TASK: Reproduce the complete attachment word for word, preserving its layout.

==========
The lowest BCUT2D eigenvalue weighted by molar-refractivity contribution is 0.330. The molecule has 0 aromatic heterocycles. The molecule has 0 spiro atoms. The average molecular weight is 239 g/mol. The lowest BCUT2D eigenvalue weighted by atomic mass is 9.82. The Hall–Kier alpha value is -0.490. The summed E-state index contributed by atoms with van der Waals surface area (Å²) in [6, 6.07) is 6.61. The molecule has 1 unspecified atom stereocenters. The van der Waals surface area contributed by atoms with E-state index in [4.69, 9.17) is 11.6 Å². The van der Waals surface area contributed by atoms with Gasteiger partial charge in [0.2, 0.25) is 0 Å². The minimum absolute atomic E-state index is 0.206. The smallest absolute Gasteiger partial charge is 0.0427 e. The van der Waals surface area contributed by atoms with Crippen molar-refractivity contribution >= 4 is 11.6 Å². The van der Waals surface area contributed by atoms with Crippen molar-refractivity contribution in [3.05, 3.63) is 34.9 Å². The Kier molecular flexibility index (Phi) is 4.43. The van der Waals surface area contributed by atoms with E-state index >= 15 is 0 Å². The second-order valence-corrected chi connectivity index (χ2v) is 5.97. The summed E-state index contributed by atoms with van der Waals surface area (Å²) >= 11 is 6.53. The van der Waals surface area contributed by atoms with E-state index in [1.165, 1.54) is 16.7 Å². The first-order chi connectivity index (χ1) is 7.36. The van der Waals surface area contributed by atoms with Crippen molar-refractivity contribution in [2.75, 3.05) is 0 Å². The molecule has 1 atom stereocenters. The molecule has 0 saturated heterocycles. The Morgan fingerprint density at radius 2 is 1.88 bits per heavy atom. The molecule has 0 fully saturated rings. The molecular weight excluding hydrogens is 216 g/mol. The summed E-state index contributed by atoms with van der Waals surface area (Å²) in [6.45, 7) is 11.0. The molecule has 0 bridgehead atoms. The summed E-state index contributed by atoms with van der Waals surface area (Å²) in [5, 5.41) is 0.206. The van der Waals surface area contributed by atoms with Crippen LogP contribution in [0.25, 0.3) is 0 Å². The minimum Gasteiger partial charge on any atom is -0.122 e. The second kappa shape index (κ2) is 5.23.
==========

The lowest BCUT2D eigenvalue weighted by molar-refractivity contribution is 0.330. The molecule has 0 aromatic heterocycles. The molecule has 0 spiro atoms. The average molecular weight is 239 g/mol. The lowest BCUT2D eigenvalue weighted by atomic mass is 9.82. The Hall–Kier alpha value is -0.490. The summed E-state index contributed by atoms with van der Waals surface area (Å²) in [6, 6.07) is 6.61. The molecule has 1 unspecified atom stereocenters. The van der Waals surface area contributed by atoms with E-state index in [4.69, 9.17) is 11.6 Å². The van der Waals surface area contributed by atoms with Gasteiger partial charge in [0.2, 0.25) is 0 Å². The minimum absolute atomic E-state index is 0.206. The smallest absolute Gasteiger partial charge is 0.0427 e. The van der Waals surface area contributed by atoms with Crippen molar-refractivity contribution >= 4 is 11.6 Å². The van der Waals surface area contributed by atoms with Crippen molar-refractivity contribution in [3.05, 3.63) is 34.9 Å². The Kier molecular flexibility index (Phi) is 4.43. The van der Waals surface area contributed by atoms with E-state index >= 15 is 0 Å². The second-order valence-corrected chi connectivity index (χ2v) is 5.97. The summed E-state index contributed by atoms with van der Waals surface area (Å²) >= 11 is 6.53. The van der Waals surface area contributed by atoms with E-state index in [1.165, 1.54) is 16.7 Å². The first-order chi connectivity index (χ1) is 7.36. The van der Waals surface area contributed by atoms with Crippen molar-refractivity contribution in [2.75, 3.05) is 0 Å². The molecule has 1 atom stereocenters. The molecule has 0 saturated heterocycles. The Morgan fingerprint density at radius 2 is 1.88 bits per heavy atom. The molecule has 0 fully saturated rings. The molecular weight excluding hydrogens is 216 g/mol. The summed E-state index contributed by atoms with van der Waals surface area (Å²) in [6.45, 7) is 11.0. The molecule has 0 bridgehead atoms. The summed E-state index contributed by atoms with van der Waals surface area (Å²) in [5, 5.41) is 0.206. The van der Waals surface area contributed by atoms with Crippen LogP contribution in [0.25, 0.3) is 0 Å². The minimum Gasteiger partial charge on any atom is -0.122 e. The second kappa shape index (κ2) is 5.23.